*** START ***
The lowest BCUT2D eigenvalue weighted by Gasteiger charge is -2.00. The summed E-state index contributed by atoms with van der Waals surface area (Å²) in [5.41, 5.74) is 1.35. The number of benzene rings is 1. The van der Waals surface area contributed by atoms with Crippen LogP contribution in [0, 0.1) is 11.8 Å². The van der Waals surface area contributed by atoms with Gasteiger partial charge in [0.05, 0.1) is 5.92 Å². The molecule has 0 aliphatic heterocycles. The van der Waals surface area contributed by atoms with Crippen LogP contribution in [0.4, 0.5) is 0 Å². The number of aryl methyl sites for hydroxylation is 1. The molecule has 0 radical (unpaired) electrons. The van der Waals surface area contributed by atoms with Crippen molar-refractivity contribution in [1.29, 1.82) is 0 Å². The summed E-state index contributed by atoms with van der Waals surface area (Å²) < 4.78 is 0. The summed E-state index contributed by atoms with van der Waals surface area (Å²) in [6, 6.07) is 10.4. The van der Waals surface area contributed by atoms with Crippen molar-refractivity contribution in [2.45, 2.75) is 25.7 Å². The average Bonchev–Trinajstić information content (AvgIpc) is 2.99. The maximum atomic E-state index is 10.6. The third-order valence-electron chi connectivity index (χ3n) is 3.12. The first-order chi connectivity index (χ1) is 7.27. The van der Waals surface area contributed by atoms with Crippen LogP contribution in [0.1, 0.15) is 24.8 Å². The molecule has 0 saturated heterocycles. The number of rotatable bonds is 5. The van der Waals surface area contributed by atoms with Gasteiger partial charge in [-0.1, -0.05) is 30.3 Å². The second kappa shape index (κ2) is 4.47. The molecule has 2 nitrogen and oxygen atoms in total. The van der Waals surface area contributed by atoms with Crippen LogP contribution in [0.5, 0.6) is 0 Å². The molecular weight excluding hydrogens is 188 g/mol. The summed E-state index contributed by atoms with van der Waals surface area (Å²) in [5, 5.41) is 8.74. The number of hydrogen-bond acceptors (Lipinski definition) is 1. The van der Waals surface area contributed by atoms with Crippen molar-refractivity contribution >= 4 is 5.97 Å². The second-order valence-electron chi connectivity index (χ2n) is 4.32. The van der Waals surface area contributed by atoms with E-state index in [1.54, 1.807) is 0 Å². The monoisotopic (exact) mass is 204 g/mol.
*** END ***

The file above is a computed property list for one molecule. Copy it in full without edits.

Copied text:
The lowest BCUT2D eigenvalue weighted by Gasteiger charge is -2.00. The summed E-state index contributed by atoms with van der Waals surface area (Å²) in [5.41, 5.74) is 1.35. The number of benzene rings is 1. The van der Waals surface area contributed by atoms with Crippen LogP contribution in [0, 0.1) is 11.8 Å². The van der Waals surface area contributed by atoms with Gasteiger partial charge in [0.05, 0.1) is 5.92 Å². The molecule has 0 aliphatic heterocycles. The van der Waals surface area contributed by atoms with Crippen LogP contribution in [0.4, 0.5) is 0 Å². The number of aryl methyl sites for hydroxylation is 1. The molecule has 0 radical (unpaired) electrons. The van der Waals surface area contributed by atoms with Crippen molar-refractivity contribution in [1.29, 1.82) is 0 Å². The summed E-state index contributed by atoms with van der Waals surface area (Å²) < 4.78 is 0. The summed E-state index contributed by atoms with van der Waals surface area (Å²) in [6, 6.07) is 10.4. The van der Waals surface area contributed by atoms with Crippen molar-refractivity contribution in [2.45, 2.75) is 25.7 Å². The average Bonchev–Trinajstić information content (AvgIpc) is 2.99. The maximum atomic E-state index is 10.6. The third-order valence-electron chi connectivity index (χ3n) is 3.12. The first-order chi connectivity index (χ1) is 7.27. The van der Waals surface area contributed by atoms with Crippen LogP contribution in [0.1, 0.15) is 24.8 Å². The molecule has 0 saturated heterocycles. The number of rotatable bonds is 5. The van der Waals surface area contributed by atoms with Gasteiger partial charge in [-0.1, -0.05) is 30.3 Å². The second kappa shape index (κ2) is 4.47. The molecule has 2 nitrogen and oxygen atoms in total. The van der Waals surface area contributed by atoms with Crippen LogP contribution in [0.5, 0.6) is 0 Å². The molecular weight excluding hydrogens is 188 g/mol. The summed E-state index contributed by atoms with van der Waals surface area (Å²) in [5, 5.41) is 8.74. The number of hydrogen-bond acceptors (Lipinski definition) is 1. The van der Waals surface area contributed by atoms with Crippen molar-refractivity contribution >= 4 is 5.97 Å². The second-order valence-electron chi connectivity index (χ2n) is 4.32. The van der Waals surface area contributed by atoms with E-state index in [1.54, 1.807) is 0 Å². The monoisotopic (exact) mass is 204 g/mol.